INSPIRED TO ABUNDANCE 2019 – MID-POINT RECAP

This whole “Inspired to Abundance” adventure is proving to be so much fun! I love that as the sums get larger, I must be more creative to imagine ways in which I would actually and realistically spend that much. This is great! Stay tuned for how the remaining sums will be allocated by myself and Family.

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INSPIRED TO ABUNDANCE 2019 – SUM 8

Getting on the road and ready to go!

The sum to spend is $25,000:

$17,000 – Used Car in Excellent Condition

$6,000 – Insurance for 1 Year as a New Driver

$2,000 – Gas Card

$25,000

∴ With a bonus sum of $25,000 at the ready, I would get a used car that was in excellent condition, cover my insurance for a year, and get a hand dandy gas card to make the tootling around with my Family possible. Woot!

Inspired to Abundance Exercise  ♥

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INSPIRED TO ABUNDANCE 2019 – SUM 4

This one gets me giddy!

The sum to spend is $1,000:

$720 – Adult Canadian Passports x 6

$120 – Child’s Canadian Passports x 2

$80 – Passport Photos x 8

$60 – for  Mobile Notary Public to Notarise the Documents and Photos

$20 – for Registered Letter to Ship/Send the Documents in

$1,000

∴ With an extra $1,000 laying around, I would get passports sorted for my entire family.

Inspired to Abundance Exercise  ♥

cdnpassport

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Grief is a surreal place, caught somewhere between hearts bursting with love and breaking from loss.

So much has happened in the time that I’ve been away.

My sweet Mum was taken via ambulance and admitted to hospital on July 14, 2016, due to vomiting and diarrhoea. Her fever was high, and her breathing was short and laboured. Mum was moved from emergency intake to a unit the following day. The doctors did all they could to address her vomiting and diarrhoea by changing her feeding tube routine, but the best results were when her feeds were dramatically reduced to 1 canister of “formula” per day. I had been reducing her feeds, as well, because I felt in my gut that she was having trouble tolerating the intake, and her body was not processing properly what she was getting. I knew this was an early stage of ultimately losing her, and that made it proper to explore what our next steps would be. It was not an easy choice to make, but it was both medically responsible and ethically sound to proceed with Mum’s well-being and comfort as our priority. I discussed hospice placement with Mum’s attending physician, and she began the process.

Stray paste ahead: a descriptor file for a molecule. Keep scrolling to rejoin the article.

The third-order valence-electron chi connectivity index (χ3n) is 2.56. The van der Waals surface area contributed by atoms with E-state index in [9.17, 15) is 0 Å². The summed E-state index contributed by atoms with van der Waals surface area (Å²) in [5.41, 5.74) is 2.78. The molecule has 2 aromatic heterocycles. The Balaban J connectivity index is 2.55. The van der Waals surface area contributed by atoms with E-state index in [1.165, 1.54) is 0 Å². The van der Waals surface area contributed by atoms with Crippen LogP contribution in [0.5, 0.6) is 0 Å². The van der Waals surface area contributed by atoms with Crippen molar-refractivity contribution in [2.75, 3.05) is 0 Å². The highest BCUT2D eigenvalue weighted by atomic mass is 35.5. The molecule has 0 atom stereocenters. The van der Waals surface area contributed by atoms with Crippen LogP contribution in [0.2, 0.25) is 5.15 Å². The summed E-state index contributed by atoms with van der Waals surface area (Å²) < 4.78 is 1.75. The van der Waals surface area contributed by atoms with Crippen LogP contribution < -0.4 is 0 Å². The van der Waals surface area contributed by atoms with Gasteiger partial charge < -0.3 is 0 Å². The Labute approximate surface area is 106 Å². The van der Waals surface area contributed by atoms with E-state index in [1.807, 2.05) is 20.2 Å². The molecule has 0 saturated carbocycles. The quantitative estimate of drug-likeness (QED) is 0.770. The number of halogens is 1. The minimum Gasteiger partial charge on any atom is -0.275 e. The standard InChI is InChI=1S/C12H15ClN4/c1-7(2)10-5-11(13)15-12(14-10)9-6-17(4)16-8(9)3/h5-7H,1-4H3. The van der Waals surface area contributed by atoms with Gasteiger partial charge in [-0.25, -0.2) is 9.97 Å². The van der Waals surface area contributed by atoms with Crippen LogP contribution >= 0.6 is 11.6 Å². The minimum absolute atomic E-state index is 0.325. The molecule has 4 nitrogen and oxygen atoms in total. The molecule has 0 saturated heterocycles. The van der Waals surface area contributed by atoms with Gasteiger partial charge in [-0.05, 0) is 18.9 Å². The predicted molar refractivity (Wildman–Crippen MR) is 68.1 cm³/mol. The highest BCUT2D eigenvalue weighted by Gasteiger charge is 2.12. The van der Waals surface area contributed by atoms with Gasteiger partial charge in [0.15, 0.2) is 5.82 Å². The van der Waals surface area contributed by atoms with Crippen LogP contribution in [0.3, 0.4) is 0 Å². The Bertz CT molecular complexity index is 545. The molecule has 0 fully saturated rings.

Mum was transferred to a hospice in the late afternoon of July 26, 2016, and had received her last feed of 150 ml earlier that morning. While in hospice Mum got water flushes via her feeding tube, as well as sips of water by mouth.

Mum lasted until August 11, 2016, when she passed away peacefully at 01:00. She had my big brother and sister-in-law by her side when she took her last breaths, as I had recently returned home with my niece to grab a few things, rest a bit, then return to let my bother and SIL sleep. It was the night nurse who called at 01:01 to let me know Mum had passed, and we all (myself, my niece, my mister, my kids, and some very dear friends) returned immediately to the hospice.

We stood around Mum and listened to music. We kissed her goodbye. We cried. We hugged. We cried.

Right around 03:00 on August 11, 2016, we watched as two men from the funeral home took Mum away.

On August 12, 2016, we (my brother, SIL, niece, and I) went to the funeral home to make arrangements for Mum’s cremation.

On August 13, 2016, I returned to the funeral home with my mister to identify Mum’s body and spend an hour with her to say goodbye. The picture below is from that day.

This is a terribly painful post to write. Grief is a surreal place, caught somewhere between hearts bursting with love and breaking from loss.